Now here is a really cool trick. The interior is exactly the right size for these foil sheets: Kirkland Signature Premium Quality Food Service ALUMINUM FOIL SHEETS - 500 Count 12" x 10 3/4". Oddly Amazon carries the Kirkland brand - or you can pick these up at your favorite massive club store that is the founder of the Kirkland brand. These sheets fit on the rack, in the broiler pan. Food sits on top of them and then slides out of the oven with no mess. They are a fantastic add to this oven.
The best part of this oven, no more nasty microwave softness to food. You can quickly and easily reheat food. It is a little slower than a microwave, but the food tastes so much better. And there is just no way to melt and brown Swiss cheese on top of tuna on a beautiful bun in a microwave. Viva Tuna Melts!
Breville is a high quality brand. There is a high end kitchen utensil store (WS) that carries most of their line. I own a Breville blender and Panini grill. All are solidly built, have great simple design, and are useful. I would say these are probably better than Cuisinart, except when you get to the ultra high end of Cuisinart. They hit that middle spot between consumer grade and professional restaurant grade.
Do you get the idea that I love this oven? It is expensive. It is beautiful. It does work really well. And frequently you get what you pay for. Now all you have to do Clif, is sneak over to Amazon and order this without Clair finding out.
July 8, 2013 Update: After three years, the oven looks and works as well as it did the day it arrived. I still wish it had a stop for the rack and the rack slid out automatically with the door.
December 10, 2013 Update: Breville has another model of this oven with a metal frame around the door and a magnet to move the shelf in and out. They must have finally understood what a pain dragging the shelf in and out. Sadly the new model is a different size from this one, so you can't use the new door. Breville BOV800XL Smart Oven 1800-Watt Convection Toaster Oven with Element IQ
on June 26, 2010
I just received my BOV650XL oven and I must say I have higher standards than some of the other gushers here. However, the things that bothered me might matter less to others so I provide the detail below. What's with the $229 list price that Amazon gives? Breville lists it at $179.
1. The dials have a lot of wobble and play in them. The selector dial has nice, sharp stops but it wobbles around each of the stops so you have to make sloppy movements to turn it to a particular position.
2. The Time/Temp dial is VERY MUSHY and barely has clicks in it at all. The numbers sometimes skip one or two clicks when you're trying to increase or decrease them with the dial. It also wobbles around a position so you often set it one higher or lower than where you wanted it. I'm afraid that it'll get worse as time goes on and it ages and corrodes.
3. The display is tuned to view straight on, which requires you to duck to see it if it's on a counter. They should have tuned the display for an angle of 45-60 degrees ABOVE the horizontal, which is where most people will be looking at it (if you're right in front of the counter). As a result, I'm going to get a stiff neck and/or a sore back trying to read the dial. There doesn't seem to be any contrast setting to change this.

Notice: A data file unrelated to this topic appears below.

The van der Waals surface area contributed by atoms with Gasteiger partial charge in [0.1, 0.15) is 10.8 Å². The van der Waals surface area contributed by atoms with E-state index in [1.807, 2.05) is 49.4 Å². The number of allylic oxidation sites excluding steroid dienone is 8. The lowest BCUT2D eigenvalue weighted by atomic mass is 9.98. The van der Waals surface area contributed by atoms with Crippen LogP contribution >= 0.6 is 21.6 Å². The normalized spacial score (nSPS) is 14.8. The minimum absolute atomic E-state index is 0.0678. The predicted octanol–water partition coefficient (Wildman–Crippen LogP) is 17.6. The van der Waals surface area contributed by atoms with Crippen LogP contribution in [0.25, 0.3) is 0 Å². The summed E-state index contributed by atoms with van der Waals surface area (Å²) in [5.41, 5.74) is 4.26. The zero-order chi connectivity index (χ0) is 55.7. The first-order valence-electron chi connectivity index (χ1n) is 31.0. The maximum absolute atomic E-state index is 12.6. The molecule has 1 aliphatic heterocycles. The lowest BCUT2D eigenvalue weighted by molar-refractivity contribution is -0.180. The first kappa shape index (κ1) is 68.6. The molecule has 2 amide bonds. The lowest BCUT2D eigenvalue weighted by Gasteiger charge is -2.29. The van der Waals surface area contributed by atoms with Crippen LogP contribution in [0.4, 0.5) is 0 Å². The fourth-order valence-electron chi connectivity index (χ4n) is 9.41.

I've got a message in to Customer Service and I'll update this review if I get some feedback or resolution to these problems.
1. Construction is pretty good, but not a whole lot better than my last $40 Black & Decker. Overall feel is better, though. I'd rate it at about a $100 product, not a nearly $200 product.
2. Accessories are nice and solid (tray, boiler pan).
3. Nice that the crumb tray empties out the front. I can't believe Cuisinart insists on opening out the back (or B&D opening on the bottom!!).
4. Nice user interface with # of slices and level of toasting. Seems to work well after a couple of tries.
I'm keeping it and after all my research and short experience with it I believe it's still the best toaster oven out there but if customer service doesn't tell me that this one's dials are damaged, I'm going to have to take it apart and rewire the board to use more precise encoders on the dials so it's not so mushy and wobbly. I CAN'T STAND THIS. I'm the VP Engineering at a small consumer electronics company and I would NEVER sell a product with such shoddy user interface controls. These are the primary things that people experience with this device.
I wanted to give it four stars for the overall quality but I just couldn't because of the controls.
** UPDATE **
It's been almost two months, and we love our Breville toaster oven, "warts" and all. I got used to the controls and now no longer plan to try to alter them. I updated the rating to four stars because of our overall happiness with the product.
One positive feature I forgot to mention is the countdown timer. I love being able to see exactly how long it is for the toast (or whatever) to be done. We've come to expect this on our microwave ovens, and it's great to have it on a toaster oven, too.
In our house we use a toaster/compact oven almost daily and we have come to rely on ours heavily. We have had several of them, but we have never invested in a really good one. This compact oven is the first one we have ever used that would be considered a higher-end product.